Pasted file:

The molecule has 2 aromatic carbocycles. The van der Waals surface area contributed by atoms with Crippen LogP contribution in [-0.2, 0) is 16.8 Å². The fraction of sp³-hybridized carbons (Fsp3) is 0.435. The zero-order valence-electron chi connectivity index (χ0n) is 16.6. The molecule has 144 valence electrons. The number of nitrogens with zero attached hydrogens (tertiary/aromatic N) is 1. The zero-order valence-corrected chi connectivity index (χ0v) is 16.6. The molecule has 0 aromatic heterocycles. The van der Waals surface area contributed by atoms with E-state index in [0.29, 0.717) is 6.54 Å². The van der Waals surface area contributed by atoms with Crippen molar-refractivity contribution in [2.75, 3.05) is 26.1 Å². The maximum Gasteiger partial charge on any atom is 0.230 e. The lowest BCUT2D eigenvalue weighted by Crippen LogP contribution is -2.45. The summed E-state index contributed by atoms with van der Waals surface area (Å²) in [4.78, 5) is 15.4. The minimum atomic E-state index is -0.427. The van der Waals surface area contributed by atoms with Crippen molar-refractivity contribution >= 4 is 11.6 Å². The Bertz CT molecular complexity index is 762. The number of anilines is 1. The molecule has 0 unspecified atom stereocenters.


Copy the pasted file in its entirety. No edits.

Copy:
The molecule has 2 aromatic carbocycles. The van der Waals surface area contributed by atoms with Crippen LogP contribution in [-0.2, 0) is 16.8 Å². The fraction of sp³-hybridized carbons (Fsp3) is 0.435. The zero-order valence-electron chi connectivity index (χ0n) is 16.6. The molecule has 144 valence electrons. The number of nitrogens with zero attached hydrogens (tertiary/aromatic N) is 1. The zero-order valence-corrected chi connectivity index (χ0v) is 16.6. The molecule has 0 aromatic heterocycles. The van der Waals surface area contributed by atoms with E-state index in [0.29, 0.717) is 6.54 Å². The van der Waals surface area contributed by atoms with Crippen molar-refractivity contribution in [2.75, 3.05) is 26.1 Å². The maximum Gasteiger partial charge on any atom is 0.230 e. The lowest BCUT2D eigenvalue weighted by Crippen LogP contribution is -2.45. The summed E-state index contributed by atoms with van der Waals surface area (Å²) in [4.78, 5) is 15.4. The minimum atomic E-state index is -0.427. The van der Waals surface area contributed by atoms with Crippen molar-refractivity contribution >= 4 is 11.6 Å². The Bertz CT molecular complexity index is 762. The number of anilines is 1. The molecule has 0 unspecified atom stereocenters.